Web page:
IAIDO SEMINAR AMSTERDAM
ZNKR Seitei Iai kata
While standing with the sword it points 45 degrees down and 45 degrees to the right, not 30 degrees down as was said earlier. The kashira is on the centerline of the body. While transferring the sword to the right hand, it should be in front of you, parallel to the shoulders, pointing 30 degrees down, the ha pointing towards you. So don't bring it over to the right side before taking it into the right hand. Bow 30 degrees. The left hand is at your side during this bow, not in front of the leg. When you bring back the sword, the ha faces away from the body.
The sword is laid down with the middle of the sword in front of your centre. Sageo control depends on your school. The left hand is 5cm from the kojiri when putting down the sword. It's important that the right hand is withdrawn to the tigh first. Very important to pick up the sword with both hands together. Putting the sword in the obi must start at your center, then slide it towards the left.
On closing, while pulling the sageo loose, one can choose to keep the left hand on the tigh or control the tsuba with it, but it is very important that, after sitting down, you stay a moment in seiza, with both hands on the tighs. So you must let go of the tsuba for a moment. Make sure to stand the sword in a vertical position before putting it down. Left hand is now on your hip. When picking up the sword after rei, first rotate until the tsuba is in front of your centre, then place upright. Don't drag the kojiri on the floor. To stand up, put your right foot next to your knee, so your position doesn't shift forward while standing. Also, take care not to move back on sitting down.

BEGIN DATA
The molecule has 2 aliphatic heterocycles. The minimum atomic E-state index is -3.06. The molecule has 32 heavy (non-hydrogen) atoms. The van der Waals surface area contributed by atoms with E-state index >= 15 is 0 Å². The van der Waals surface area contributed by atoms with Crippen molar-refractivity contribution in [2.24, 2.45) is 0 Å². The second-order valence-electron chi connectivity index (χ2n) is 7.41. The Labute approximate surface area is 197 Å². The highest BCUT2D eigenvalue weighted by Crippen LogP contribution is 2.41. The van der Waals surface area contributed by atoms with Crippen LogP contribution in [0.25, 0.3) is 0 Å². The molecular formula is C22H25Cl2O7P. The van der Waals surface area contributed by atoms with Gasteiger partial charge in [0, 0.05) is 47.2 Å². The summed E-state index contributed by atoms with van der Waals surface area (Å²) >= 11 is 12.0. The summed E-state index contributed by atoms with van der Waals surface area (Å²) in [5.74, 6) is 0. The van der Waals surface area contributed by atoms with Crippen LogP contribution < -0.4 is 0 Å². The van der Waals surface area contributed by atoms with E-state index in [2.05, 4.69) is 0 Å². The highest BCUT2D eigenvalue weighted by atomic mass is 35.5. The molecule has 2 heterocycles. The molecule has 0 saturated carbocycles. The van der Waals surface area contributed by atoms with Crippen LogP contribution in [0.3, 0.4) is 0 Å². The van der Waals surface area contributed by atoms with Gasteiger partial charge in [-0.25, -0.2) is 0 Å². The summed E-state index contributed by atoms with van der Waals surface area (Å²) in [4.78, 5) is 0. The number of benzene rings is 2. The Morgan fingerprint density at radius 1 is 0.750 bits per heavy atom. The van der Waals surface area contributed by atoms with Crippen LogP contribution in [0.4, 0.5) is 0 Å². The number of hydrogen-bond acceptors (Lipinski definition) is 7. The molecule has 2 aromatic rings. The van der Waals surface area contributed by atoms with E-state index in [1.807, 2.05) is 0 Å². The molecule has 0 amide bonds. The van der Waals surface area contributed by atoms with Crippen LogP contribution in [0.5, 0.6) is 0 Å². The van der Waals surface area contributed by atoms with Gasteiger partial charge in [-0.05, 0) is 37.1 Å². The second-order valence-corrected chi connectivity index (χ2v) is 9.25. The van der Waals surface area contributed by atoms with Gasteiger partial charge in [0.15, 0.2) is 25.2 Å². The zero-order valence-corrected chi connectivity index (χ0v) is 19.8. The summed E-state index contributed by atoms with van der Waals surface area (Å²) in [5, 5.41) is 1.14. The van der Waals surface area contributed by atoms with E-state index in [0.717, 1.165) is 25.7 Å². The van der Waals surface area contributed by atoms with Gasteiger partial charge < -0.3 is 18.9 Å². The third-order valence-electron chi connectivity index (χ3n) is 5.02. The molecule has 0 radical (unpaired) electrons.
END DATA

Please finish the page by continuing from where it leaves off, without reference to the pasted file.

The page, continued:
Take care on furi kaburi to stab first towards the ear before going up. Do not lower the right hand. The angle of the sword should be 45 degrees up before kirioroshi, but everyone drops the tip lower, so it shouldn't count as a mistake to be a bit lower than 45 degrees. Lower than horizontal is wrong. On noto, the middle finger is around the koiguchi, index and thumb are sticking out a bit over the saya mouth. This means on completing noto the habaki is not in the saya but between your thumb and index (you can redraw the sword without having to free the habaki. This has the added benefit of preventing noise from accidentally slamming the habaki against the koiguchi.) Only after one is satisfied about teki's deadness, the left hand slides back a bit on the saya, the thumb takes the tsuba and the habaki is seated in the koiguchi.
Don't look back first, come up on the knees and draw 10 cm, then look back while turning. Movement of the knees is not specified, you can do whatever. I know of two variations, one just closes the gap between the knees, the other places the right knee in front of the left just before turning, so your centre remains on the same line. It's not a mistake to leave the centreline during ushiro. Very important is the correct placement of the feet, esp. the right foot, at the end of the turn.
The attacker is far away, otherwise he wouldn't have to get up to attack you. Your rhythm should reflect this. But it's incorrect to pause at the moment of the block. The opponent's sword comes down the moment your right foot takes his place next to the left. One doesn't know where the opponent will strike until then (saya banare) so don't be deflecting while still having a knee on the ground, or you expose your do. On chiburi the blade doesn't have to rest on the knee, but this position is more stable.
During the atemi, see that the right knee is in front of the right shoulder. It should stay there for the remainder of the kata. You may stomp if needed for dynamics, but it's better not to. Keep contact with your body during the tsuki. The left arm movement is meant to assist, not to spoil your aim, don't exaggerate it.